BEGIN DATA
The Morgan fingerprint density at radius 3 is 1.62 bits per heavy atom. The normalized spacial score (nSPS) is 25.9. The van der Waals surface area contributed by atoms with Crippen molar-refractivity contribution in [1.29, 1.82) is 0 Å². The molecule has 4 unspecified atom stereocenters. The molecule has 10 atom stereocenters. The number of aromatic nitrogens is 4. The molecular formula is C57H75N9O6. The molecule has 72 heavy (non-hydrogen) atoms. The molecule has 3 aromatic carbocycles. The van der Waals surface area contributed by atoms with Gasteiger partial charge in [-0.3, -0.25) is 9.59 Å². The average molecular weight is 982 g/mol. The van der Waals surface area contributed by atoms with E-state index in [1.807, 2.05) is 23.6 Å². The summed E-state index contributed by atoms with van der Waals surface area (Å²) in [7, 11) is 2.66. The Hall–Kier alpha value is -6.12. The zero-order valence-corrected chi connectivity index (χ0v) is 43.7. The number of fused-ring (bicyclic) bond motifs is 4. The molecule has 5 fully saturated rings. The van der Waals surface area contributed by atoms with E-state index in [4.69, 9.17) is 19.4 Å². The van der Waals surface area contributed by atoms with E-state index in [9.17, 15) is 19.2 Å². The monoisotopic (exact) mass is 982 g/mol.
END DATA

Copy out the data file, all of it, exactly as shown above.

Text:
The Morgan fingerprint density at radius 3 is 1.62 bits per heavy atom. The normalized spacial score (nSPS) is 25.9. The van der Waals surface area contributed by atoms with Crippen molar-refractivity contribution in [1.29, 1.82) is 0 Å². The molecule has 4 unspecified atom stereocenters. The molecule has 10 atom stereocenters. The number of aromatic nitrogens is 4. The molecular formula is C57H75N9O6. The molecule has 72 heavy (non-hydrogen) atoms. The molecule has 3 aromatic carbocycles. The van der Waals surface area contributed by atoms with Gasteiger partial charge in [-0.3, -0.25) is 9.59 Å². The average molecular weight is 982 g/mol. The van der Waals surface area contributed by atoms with E-state index in [1.807, 2.05) is 23.6 Å². The summed E-state index contributed by atoms with van der Waals surface area (Å²) in [7, 11) is 2.66. The Hall–Kier alpha value is -6.12. The zero-order valence-corrected chi connectivity index (χ0v) is 43.7. The number of fused-ring (bicyclic) bond motifs is 4. The molecule has 5 fully saturated rings. The van der Waals surface area contributed by atoms with E-state index in [4.69, 9.17) is 19.4 Å². The van der Waals surface area contributed by atoms with E-state index in [9.17, 15) is 19.2 Å². The monoisotopic (exact) mass is 982 g/mol.